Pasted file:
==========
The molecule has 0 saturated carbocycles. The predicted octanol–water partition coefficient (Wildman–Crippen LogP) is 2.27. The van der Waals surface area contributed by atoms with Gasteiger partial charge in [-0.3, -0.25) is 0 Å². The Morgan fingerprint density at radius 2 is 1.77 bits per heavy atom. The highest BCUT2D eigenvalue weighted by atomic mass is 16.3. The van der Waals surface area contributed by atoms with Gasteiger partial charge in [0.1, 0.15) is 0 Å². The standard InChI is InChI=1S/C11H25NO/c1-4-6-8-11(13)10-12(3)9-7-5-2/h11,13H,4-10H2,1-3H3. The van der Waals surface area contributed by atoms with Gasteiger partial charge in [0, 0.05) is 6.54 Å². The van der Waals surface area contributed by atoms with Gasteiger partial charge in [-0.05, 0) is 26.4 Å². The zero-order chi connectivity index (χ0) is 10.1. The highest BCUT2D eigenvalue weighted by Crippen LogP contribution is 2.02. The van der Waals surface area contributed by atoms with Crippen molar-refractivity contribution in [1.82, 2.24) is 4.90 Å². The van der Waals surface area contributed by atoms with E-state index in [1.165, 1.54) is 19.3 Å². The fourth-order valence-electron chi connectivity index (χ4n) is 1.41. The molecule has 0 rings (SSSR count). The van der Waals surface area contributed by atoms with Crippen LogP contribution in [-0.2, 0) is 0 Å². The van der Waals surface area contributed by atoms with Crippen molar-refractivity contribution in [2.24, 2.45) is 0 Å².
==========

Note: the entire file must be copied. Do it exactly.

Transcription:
The molecule has 0 saturated carbocycles. The predicted octanol–water partition coefficient (Wildman–Crippen LogP) is 2.27. The van der Waals surface area contributed by atoms with Gasteiger partial charge in [-0.3, -0.25) is 0 Å². The Morgan fingerprint density at radius 2 is 1.77 bits per heavy atom. The highest BCUT2D eigenvalue weighted by atomic mass is 16.3. The van der Waals surface area contributed by atoms with Gasteiger partial charge in [0.1, 0.15) is 0 Å². The standard InChI is InChI=1S/C11H25NO/c1-4-6-8-11(13)10-12(3)9-7-5-2/h11,13H,4-10H2,1-3H3. The van der Waals surface area contributed by atoms with Gasteiger partial charge in [0, 0.05) is 6.54 Å². The van der Waals surface area contributed by atoms with Gasteiger partial charge in [-0.05, 0) is 26.4 Å². The zero-order chi connectivity index (χ0) is 10.1. The highest BCUT2D eigenvalue weighted by Crippen LogP contribution is 2.02. The van der Waals surface area contributed by atoms with Crippen molar-refractivity contribution in [1.82, 2.24) is 4.90 Å². The van der Waals surface area contributed by atoms with E-state index in [1.165, 1.54) is 19.3 Å². The fourth-order valence-electron chi connectivity index (χ4n) is 1.41. The molecule has 0 rings (SSSR count). The van der Waals surface area contributed by atoms with Crippen LogP contribution in [-0.2, 0) is 0 Å². The van der Waals surface area contributed by atoms with Crippen molar-refractivity contribution in [2.24, 2.45) is 0 Å².